However, following the signing of the MOU in 2010, the rehabilitation center has remained empty and the Minister had achieved no positive progress or action up until the direct public announcement and claim of enforcement responsibility on the 13th of February 2013, in Bali.  This past lack of progress in enforcement of this illegal trade is likely due to pressure from the captive dolphin industry to influence various factions of the Ministry against following through on their responsibilities for law enforcement.

 

 

Indonesian Traveling Dolphin Circuses

A dolphin in the  traveling dolphin circus jumps through a flaming hoop.  Photo by Kate Tomlinson/DolphinProject.com.

 

When the Minister finally heard about all of these problems and directly addressed the Indonesian public and media starting the first week of February 2013 at the @America Center in Jakarta, and his subsequent declaration of justice in Bali on the 13th of December, daily media articles, news, and social media flooded the airwaves.  The Minister was publicly applauded by a wide audience, both nationally and internationally, for his direct and open address to the public and commitment to proper law enforcement.  The news that these dolphins would be released enlightened many people, including those tourists who had reported about the poor conditions of the dolphins and were appalled that a tourism destination such as Bali would allow such cruel and blatant exploitation.

http://www.thejakartapost.com/bali-daily/2013-02-14/minister-shuts-down-dolphin-attraction.html

http://www.thejakartapost.com/bali-daily/2013-02-15/activists-praise-minister-closing-dolphin-attraction.html

However, for ten days following this public announcement, the Akame Restaurant continued to hold its commercial dolphin shows and no subsequent action was taken.  This lead to a local protest at the site on Friday 22nd February, attended by concerned citizens who alerted the media to question the lack of follow-up enforcement and to question the commitments made to immediately release the dolphins to their rightful natural habitat.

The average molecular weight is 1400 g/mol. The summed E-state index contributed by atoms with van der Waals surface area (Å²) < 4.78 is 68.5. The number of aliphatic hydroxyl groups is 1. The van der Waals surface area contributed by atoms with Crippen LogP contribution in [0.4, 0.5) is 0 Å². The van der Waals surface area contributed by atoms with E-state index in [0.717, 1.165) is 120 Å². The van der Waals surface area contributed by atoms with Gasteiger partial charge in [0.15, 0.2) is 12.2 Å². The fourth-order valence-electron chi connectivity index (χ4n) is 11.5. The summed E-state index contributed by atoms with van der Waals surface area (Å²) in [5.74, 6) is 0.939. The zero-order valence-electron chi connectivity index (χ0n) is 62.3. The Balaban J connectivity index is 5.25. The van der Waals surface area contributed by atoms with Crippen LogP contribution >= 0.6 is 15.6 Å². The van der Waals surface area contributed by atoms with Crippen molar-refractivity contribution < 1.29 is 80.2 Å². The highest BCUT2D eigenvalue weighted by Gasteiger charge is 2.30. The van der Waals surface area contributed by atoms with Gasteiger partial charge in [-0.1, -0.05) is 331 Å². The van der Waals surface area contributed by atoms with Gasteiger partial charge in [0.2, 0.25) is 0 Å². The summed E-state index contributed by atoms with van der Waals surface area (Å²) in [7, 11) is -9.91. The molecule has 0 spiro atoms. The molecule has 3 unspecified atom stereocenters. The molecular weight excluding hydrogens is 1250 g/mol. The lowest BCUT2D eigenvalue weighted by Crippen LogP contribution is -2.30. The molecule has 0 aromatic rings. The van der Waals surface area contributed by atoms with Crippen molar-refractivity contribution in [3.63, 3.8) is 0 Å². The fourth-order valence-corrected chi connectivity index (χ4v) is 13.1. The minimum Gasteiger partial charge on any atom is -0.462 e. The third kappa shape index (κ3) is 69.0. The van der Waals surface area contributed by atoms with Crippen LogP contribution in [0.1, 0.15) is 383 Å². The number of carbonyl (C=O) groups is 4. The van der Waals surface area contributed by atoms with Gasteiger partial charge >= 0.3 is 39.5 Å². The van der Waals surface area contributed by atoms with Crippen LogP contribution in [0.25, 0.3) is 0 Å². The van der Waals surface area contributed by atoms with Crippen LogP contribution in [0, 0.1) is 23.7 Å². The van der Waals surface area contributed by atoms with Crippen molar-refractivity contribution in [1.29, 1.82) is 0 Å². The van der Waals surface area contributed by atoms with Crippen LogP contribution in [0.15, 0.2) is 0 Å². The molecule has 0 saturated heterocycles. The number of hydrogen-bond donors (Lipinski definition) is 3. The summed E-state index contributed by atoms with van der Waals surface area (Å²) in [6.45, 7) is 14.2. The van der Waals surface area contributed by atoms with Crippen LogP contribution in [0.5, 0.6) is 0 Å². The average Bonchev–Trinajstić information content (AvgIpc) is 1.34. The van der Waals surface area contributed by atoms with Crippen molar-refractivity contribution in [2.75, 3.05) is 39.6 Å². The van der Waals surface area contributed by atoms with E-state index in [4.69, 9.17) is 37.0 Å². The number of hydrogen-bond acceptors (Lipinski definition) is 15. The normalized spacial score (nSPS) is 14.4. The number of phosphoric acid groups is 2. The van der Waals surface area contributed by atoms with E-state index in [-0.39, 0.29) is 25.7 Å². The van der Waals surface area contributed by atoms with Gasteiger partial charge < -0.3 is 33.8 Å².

Now, all our equipment and a helicopter have been prepared for the transfer of Made and Wayan to the sea pen from Bali.  Groups and experts have been mobilized, flown in from around the world, and prepared in urgency to assist the Minister with his admirable commitment to relocate these Made and Wayan to Karimun Jawa rehabilitation center, constructed by Dolphin Project’s world famous dolphin activist Ric O’Barry and JAAN. 

Camp Lumba Lumba- Worlds first permeant dolphin rehab/release facility Photo: DolphinProject.com

Camp Lumba Lumba- Worlds first permeant dolphin rehab/release facility
Photo: DolphinProject.com

 

The sea pen for rehab and release of dolphins in Indonesia remains empty.  Built by JAAN and  Dolphin Project, the pen has recently been repaired, ready for dolphins.  Photo by Kate Tomlinson/DolphinProject.com

 

As the team was on standby in Bali for the relocation exercise, the news that the two dolphins left Akame Restaurant clandestinely on Saturday 23rd February at approximately 17:00 came as a shock and direct breach and conflict to the commitments that had been made to date.  The dolphins are now currently on a truck, to be transported inhumanely over 20 hours or more to be put in a condition even worse than that noted by the Minister as being “cruel and unacceptable”.  They are understood to be headed back to the original dolphin captivity center for the traveling Circus in Weleri, Central Java.  The owner of the travel show has his holding station there, and it is widely documented that this is the where Made and Wayan were originally kept and sold to unlicensed commercial exploitation facilities around the country.